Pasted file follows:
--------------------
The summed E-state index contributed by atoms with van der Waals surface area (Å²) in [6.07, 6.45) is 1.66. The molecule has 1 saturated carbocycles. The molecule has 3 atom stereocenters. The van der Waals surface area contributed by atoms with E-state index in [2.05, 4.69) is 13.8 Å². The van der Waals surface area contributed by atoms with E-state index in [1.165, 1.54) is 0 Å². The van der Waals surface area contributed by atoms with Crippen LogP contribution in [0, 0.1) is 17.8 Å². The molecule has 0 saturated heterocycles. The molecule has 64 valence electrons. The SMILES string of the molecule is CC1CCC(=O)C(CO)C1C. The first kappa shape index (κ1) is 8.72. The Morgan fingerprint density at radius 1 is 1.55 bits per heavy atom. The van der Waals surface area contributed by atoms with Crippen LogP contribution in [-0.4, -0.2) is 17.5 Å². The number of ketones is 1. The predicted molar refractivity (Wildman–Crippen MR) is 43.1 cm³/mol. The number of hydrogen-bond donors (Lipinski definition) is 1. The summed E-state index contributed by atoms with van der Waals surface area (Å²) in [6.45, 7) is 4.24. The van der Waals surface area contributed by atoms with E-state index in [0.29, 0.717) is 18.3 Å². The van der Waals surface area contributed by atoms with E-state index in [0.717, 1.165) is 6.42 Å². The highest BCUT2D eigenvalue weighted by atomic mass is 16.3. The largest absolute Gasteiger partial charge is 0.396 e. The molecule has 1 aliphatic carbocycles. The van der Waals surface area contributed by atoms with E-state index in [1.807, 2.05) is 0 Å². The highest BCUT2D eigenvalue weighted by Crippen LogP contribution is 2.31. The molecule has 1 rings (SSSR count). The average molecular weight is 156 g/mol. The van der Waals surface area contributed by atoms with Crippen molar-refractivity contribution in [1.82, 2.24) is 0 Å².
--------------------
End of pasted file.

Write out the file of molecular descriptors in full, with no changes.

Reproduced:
The summed E-state index contributed by atoms with van der Waals surface area (Å²) in [6.07, 6.45) is 1.66. The molecule has 1 saturated carbocycles. The molecule has 3 atom stereocenters. The van der Waals surface area contributed by atoms with E-state index in [2.05, 4.69) is 13.8 Å². The van der Waals surface area contributed by atoms with E-state index in [1.165, 1.54) is 0 Å². The van der Waals surface area contributed by atoms with Crippen LogP contribution in [0, 0.1) is 17.8 Å². The molecule has 0 saturated heterocycles. The molecule has 64 valence electrons. The SMILES string of the molecule is CC1CCC(=O)C(CO)C1C. The first kappa shape index (κ1) is 8.72. The Morgan fingerprint density at radius 1 is 1.55 bits per heavy atom. The van der Waals surface area contributed by atoms with Crippen LogP contribution in [-0.4, -0.2) is 17.5 Å². The number of ketones is 1. The predicted molar refractivity (Wildman–Crippen MR) is 43.1 cm³/mol. The number of hydrogen-bond donors (Lipinski definition) is 1. The summed E-state index contributed by atoms with van der Waals surface area (Å²) in [6.45, 7) is 4.24. The van der Waals surface area contributed by atoms with E-state index in [0.29, 0.717) is 18.3 Å². The van der Waals surface area contributed by atoms with E-state index in [0.717, 1.165) is 6.42 Å². The highest BCUT2D eigenvalue weighted by atomic mass is 16.3. The largest absolute Gasteiger partial charge is 0.396 e. The molecule has 1 aliphatic carbocycles. The van der Waals surface area contributed by atoms with E-state index in [1.807, 2.05) is 0 Å². The highest BCUT2D eigenvalue weighted by Crippen LogP contribution is 2.31. The molecule has 1 rings (SSSR count). The average molecular weight is 156 g/mol. The van der Waals surface area contributed by atoms with Crippen molar-refractivity contribution in [1.82, 2.24) is 0 Å².